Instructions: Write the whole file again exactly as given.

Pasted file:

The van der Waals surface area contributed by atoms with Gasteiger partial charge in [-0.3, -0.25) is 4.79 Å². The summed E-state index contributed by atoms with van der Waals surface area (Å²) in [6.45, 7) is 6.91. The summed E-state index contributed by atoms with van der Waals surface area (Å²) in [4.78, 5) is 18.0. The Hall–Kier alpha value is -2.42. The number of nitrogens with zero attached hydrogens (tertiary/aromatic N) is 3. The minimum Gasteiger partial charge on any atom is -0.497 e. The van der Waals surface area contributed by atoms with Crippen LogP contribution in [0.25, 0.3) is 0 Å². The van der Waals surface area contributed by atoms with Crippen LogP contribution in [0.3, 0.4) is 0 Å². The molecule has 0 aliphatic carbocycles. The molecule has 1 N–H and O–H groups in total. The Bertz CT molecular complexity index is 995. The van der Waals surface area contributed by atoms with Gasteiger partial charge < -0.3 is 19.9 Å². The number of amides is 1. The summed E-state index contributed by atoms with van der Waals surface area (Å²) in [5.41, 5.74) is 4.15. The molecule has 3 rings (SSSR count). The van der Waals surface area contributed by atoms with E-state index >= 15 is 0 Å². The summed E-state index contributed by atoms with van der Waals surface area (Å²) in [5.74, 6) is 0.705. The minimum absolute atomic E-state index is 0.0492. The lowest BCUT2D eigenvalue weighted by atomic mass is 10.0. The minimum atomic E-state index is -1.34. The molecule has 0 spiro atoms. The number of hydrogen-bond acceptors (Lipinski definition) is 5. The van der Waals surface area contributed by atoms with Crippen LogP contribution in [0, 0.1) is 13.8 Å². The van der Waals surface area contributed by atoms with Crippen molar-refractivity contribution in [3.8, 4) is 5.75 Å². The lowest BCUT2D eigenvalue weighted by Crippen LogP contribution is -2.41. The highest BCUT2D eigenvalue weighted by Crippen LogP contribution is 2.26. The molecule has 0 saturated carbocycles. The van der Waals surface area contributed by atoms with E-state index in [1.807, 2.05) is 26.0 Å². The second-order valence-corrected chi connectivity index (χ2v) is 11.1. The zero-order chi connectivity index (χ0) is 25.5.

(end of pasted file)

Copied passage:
The van der Waals surface area contributed by atoms with Gasteiger partial charge in [-0.3, -0.25) is 4.79 Å². The summed E-state index contributed by atoms with van der Waals surface area (Å²) in [6.45, 7) is 6.91. The summed E-state index contributed by atoms with van der Waals surface area (Å²) in [4.78, 5) is 18.0. The Hall–Kier alpha value is -2.42. The number of nitrogens with zero attached hydrogens (tertiary/aromatic N) is 3. The minimum Gasteiger partial charge on any atom is -0.497 e. The van der Waals surface area contributed by atoms with Crippen LogP contribution in [0.25, 0.3) is 0 Å². The van der Waals surface area contributed by atoms with Crippen LogP contribution in [0.3, 0.4) is 0 Å². The molecule has 0 aliphatic carbocycles. The molecule has 1 N–H and O–H groups in total. The Bertz CT molecular complexity index is 995. The van der Waals surface area contributed by atoms with Gasteiger partial charge < -0.3 is 19.9 Å². The number of amides is 1. The summed E-state index contributed by atoms with van der Waals surface area (Å²) in [5.41, 5.74) is 4.15. The molecule has 3 rings (SSSR count). The van der Waals surface area contributed by atoms with E-state index >= 15 is 0 Å². The summed E-state index contributed by atoms with van der Waals surface area (Å²) in [5.74, 6) is 0.705. The minimum absolute atomic E-state index is 0.0492. The lowest BCUT2D eigenvalue weighted by atomic mass is 10.0. The minimum atomic E-state index is -1.34. The molecule has 0 spiro atoms. The number of hydrogen-bond acceptors (Lipinski definition) is 5. The van der Waals surface area contributed by atoms with Crippen LogP contribution in [0, 0.1) is 13.8 Å². The van der Waals surface area contributed by atoms with Crippen molar-refractivity contribution in [3.8, 4) is 5.75 Å². The lowest BCUT2D eigenvalue weighted by Crippen LogP contribution is -2.41. The highest BCUT2D eigenvalue weighted by Crippen LogP contribution is 2.26. The molecule has 0 saturated carbocycles. The van der Waals surface area contributed by atoms with E-state index in [1.807, 2.05) is 26.0 Å². The second-order valence-corrected chi connectivity index (χ2v) is 11.1. The zero-order chi connectivity index (χ0) is 25.5.